The story of Shakespeare‘s Julius Caesar sets forth in Rome around 44 B.C. Caesar is a beloved Roman official. People hold him in such high esteem that an official named Mark Antony offers Caesar the crown that would make him king. Caesar refuses but by now there is a group of men who are so jealous of Caesar’s standing that they come up with a plan to murder Caesar. The men say they are acting out of their love for Rome. They say that Caesar has become so ambitious that he will make slaves of them all. Among the conspirators is Caesar’s good friend, Brutus.
Caesar receives a warning that something bad will happen on the ides of March. The morning arrives and Caesar’s wife, Calpurnia, pleads with Caesar to remain home from the Senate. Calpurnia says she’s had a dream about Caesar and believes it means that Caesar is going to die. Caesar initially laughs it off, saying that he can’t hide each time danger threatens. Calpurnia pleads with him and says that he can tell everyone that he is staying home just to satisfy her. He agrees and prepares to send word that he won’t be attending the Senate meeting that day. One of the conspirators, Decius, arrives. He agrees to take the message to the Senate but asks Caesar for an explanation. When Caesar recounts Calpurnia’s dream, Decius offers a different interpretation. He says the dream means that Caesar is going to be offered a great honor on this day. While he says the same honor might be offered some other day, he suggests that the officials might have time to reconsider and that the offer might never come a second time. Caesar says he has been foolish to consider Calpurnia’s dream a warning and goes to the Senate.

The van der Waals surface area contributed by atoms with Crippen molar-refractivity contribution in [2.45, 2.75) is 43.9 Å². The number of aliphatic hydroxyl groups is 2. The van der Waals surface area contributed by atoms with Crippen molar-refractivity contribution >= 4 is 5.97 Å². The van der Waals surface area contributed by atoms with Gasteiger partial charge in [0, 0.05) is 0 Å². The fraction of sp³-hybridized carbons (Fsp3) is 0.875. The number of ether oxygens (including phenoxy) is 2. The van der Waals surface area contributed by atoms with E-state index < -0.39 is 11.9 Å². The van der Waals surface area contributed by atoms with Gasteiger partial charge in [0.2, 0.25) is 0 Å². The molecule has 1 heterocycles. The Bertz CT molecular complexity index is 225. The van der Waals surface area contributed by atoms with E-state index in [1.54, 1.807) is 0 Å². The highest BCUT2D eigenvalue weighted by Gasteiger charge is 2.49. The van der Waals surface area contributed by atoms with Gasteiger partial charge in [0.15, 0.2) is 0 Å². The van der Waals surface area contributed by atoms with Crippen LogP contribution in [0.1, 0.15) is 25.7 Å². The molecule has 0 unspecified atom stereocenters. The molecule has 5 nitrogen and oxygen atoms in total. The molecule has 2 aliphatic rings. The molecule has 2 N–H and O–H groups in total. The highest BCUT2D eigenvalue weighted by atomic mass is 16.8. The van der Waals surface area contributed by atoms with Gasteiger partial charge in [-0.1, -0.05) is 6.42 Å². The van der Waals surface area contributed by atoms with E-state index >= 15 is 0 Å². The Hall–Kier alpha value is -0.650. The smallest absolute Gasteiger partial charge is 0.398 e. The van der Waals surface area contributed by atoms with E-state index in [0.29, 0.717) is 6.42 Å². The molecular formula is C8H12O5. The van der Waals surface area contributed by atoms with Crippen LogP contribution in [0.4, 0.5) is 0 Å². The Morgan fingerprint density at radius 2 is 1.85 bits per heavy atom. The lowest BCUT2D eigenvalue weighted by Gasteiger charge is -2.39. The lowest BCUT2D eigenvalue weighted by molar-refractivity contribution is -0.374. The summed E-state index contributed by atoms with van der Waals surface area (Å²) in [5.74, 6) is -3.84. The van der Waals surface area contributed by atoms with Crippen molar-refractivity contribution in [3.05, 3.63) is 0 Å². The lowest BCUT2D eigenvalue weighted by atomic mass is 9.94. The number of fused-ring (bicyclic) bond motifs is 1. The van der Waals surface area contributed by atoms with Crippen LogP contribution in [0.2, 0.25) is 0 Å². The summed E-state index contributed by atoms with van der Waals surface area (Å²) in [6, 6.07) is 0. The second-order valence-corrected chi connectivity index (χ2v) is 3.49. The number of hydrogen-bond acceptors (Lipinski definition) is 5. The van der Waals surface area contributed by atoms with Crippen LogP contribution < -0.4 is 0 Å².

There, several of the officials, including Brutus, Decius, and Cassius, gather around Caesar and begin stabbing him with their daggers. Caesar realizes that Brutus is among his attackers and sees this as the ultimate betrayal. He dies. The conspirators kill no one else, fearing that they will be seen as butchers rather than men with a clear and honorable objective. Antony is given permission to speak at Caesar’s funeral and he does so, following Brutus’s comments.
Brutus points out that Caesar was overly ambitious and that Rome was in danger under his leadership. The crowd takes Brutus’s words to heart. The people are ready to condemn Caesar. Then Brutus leaves and Antony takes the podium. He reminds the people of Caesar’s actions and they realize that Brutus lied. When Antony tells the people that Caesar left each person some money and left some of his private lands to be used by the people, the citizens become angry at Brutus and the others who killed their beloved Caesar. They are soon running through the city, killing everyone they believe to be among the murders.
A short time later, Brutus and Cassius meet Antony on the battlefield. Antony is joined by another who believes the conspirators must be punished, Octavius. Antony and Octavius are victorious and Brutus and Cassius are among those who die, bringing an end to the need to avenge Caesar’s death.